In Region V environmental justice disputes the EPA first examines the poverty level and minority population percentages of the community. If the community has two times the state’s average for at least one of these demographic elements (26.2 percent at or below poverty level income and 33 percent minority in Michigan), environmental concerns in the community will be identified and addressed as potential environmental justice cases. In addition, if the community meets or exceeds the statewide averages for poverty levels and for minorities, the EPA can use other relevant information to determine that it is appropriate to examine the issue under the environmental justice guidelines.
The guidelines require that the EPA identify potential environmental justice cases in the targeted areas and initiate enforcement actions based upon violations of federal environmental laws (Clean Air Act, Clean Water Act, etc.) or Title VI of the Civil Rights Act (nondiscrimination in federal assistance programs). Since environmental justice policy is based on an executive order rather than a statute, legal actions to assess penalties, deny a permit, seek a temporary restraining order, or permanently close a facility must be based upon the requirements and regulations authorized under existing federal laws.
The Michigan Picture
While Michigan communities falling within the EPA environmental justice guidelines could be as small as a neighborhood, the EPA focus for application of this policy in the state is most likely to be in those counties where large sources of environmental contaminates occur in combination with greater than statewide averages for poverty levels and/or minorities. Exhibit 1 lists the eight Michigan counties where sources have reported more than one million pounds of toxic air emissions in 1995 and the poverty and/or minority percentage is at or exceeds threshold levels contained in the EPA guidelines. Exhibit 2 shows the location of the 15 counties in Michigan with more than one million pounds of reported toxic air emissions in 1995. Smaller geographic areas may also reach the threshold levels for poverty and/or minorities that could trigger the application of the environmental justice guidelines.
Should Federal Policy Guidelines Be Rescinded?
There are many arguments against recent federal guidelines. In the October Detroiter, the Detroit Regional Chamber stated that the guidelines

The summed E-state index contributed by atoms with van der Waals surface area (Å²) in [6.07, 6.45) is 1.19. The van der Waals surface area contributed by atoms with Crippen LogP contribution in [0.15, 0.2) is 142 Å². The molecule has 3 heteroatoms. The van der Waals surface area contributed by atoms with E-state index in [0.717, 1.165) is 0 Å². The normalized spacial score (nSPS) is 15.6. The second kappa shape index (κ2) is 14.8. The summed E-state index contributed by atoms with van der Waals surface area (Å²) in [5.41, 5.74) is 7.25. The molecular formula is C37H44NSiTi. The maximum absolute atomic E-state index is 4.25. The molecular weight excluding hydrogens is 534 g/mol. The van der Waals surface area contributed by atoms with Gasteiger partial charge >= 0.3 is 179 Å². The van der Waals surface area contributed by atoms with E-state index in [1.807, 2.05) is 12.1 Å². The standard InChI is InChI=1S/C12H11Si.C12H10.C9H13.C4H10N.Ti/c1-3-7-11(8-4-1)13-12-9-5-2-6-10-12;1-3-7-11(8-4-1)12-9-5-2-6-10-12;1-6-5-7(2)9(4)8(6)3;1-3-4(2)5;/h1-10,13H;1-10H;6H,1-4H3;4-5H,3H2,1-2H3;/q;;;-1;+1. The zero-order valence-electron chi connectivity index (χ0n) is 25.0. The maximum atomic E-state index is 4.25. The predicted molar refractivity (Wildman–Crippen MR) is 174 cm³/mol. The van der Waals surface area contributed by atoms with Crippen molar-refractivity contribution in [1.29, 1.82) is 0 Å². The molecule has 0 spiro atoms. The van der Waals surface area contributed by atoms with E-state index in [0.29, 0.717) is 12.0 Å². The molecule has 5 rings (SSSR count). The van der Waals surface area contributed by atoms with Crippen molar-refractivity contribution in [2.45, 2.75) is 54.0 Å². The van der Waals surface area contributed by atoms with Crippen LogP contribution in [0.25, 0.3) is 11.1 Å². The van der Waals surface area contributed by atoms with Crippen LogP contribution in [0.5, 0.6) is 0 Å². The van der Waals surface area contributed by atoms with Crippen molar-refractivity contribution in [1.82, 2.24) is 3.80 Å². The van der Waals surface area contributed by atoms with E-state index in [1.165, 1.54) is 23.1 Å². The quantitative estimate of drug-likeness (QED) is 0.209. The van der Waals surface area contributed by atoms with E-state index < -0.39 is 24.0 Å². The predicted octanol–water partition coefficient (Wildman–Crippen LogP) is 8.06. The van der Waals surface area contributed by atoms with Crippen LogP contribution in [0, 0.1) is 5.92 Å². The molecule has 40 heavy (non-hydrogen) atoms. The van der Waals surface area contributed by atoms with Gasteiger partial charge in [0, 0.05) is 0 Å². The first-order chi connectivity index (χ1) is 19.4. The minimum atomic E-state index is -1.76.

The EPA has set up a federal advisory committee that includes a number of agency and grassroots community representatives. The committee will review the guidelines and make recommendations for improvements to satisfy stakeholder concerns. Its recommendations should be sent to EPA in March 1999.
The Real Problem: Land Use Planning
There is little debate that some of the most polluted sites, many landfills, and a majority of waste treatment facilities in Michigan are located adjacent to residential areas with concentrations of minorities and/or low-income populations. The demographics of large urban centers throughout the nation generally reflect the migration of the more affluent from older, mixed residential/industrial neighborhoods to relatively cleaner, restrictively zoned subdivisions developed after the 1940s.
On the one hand, there is growing evidence that exposure to air pollutants such as smog, volatile organic chemicals, and contaminated soil particles increases the health risks of those living closest to the sources of these environmental contaminants. On the other hand, older cities often have the highest unemployment levels and are desperate for new businesses and the jobs that they can provide. If environmental regulations or government policies discourage the siting of new businesses or impede the expansion of existing industries in older urban areas, potential new jobs are lost to area residents. Caught in the middle, local elected officials often side with new jobs. Nearby residents, at least those not directly benefiting from a new or better job, object to any new development that may add to further environmental degradation of their community
Unfortunately, even the threat of legal action or delays in essential environmental permitting decisions is enough to discourage many firms from locating in areas targeted for special vigilance by state or federal regulators. The business community views the environmental justice issue as creating yet another uncertainty that will mean delays and otherwise add costs to operations in older urban areas that do not confront them at greenfield sites in the suburbs.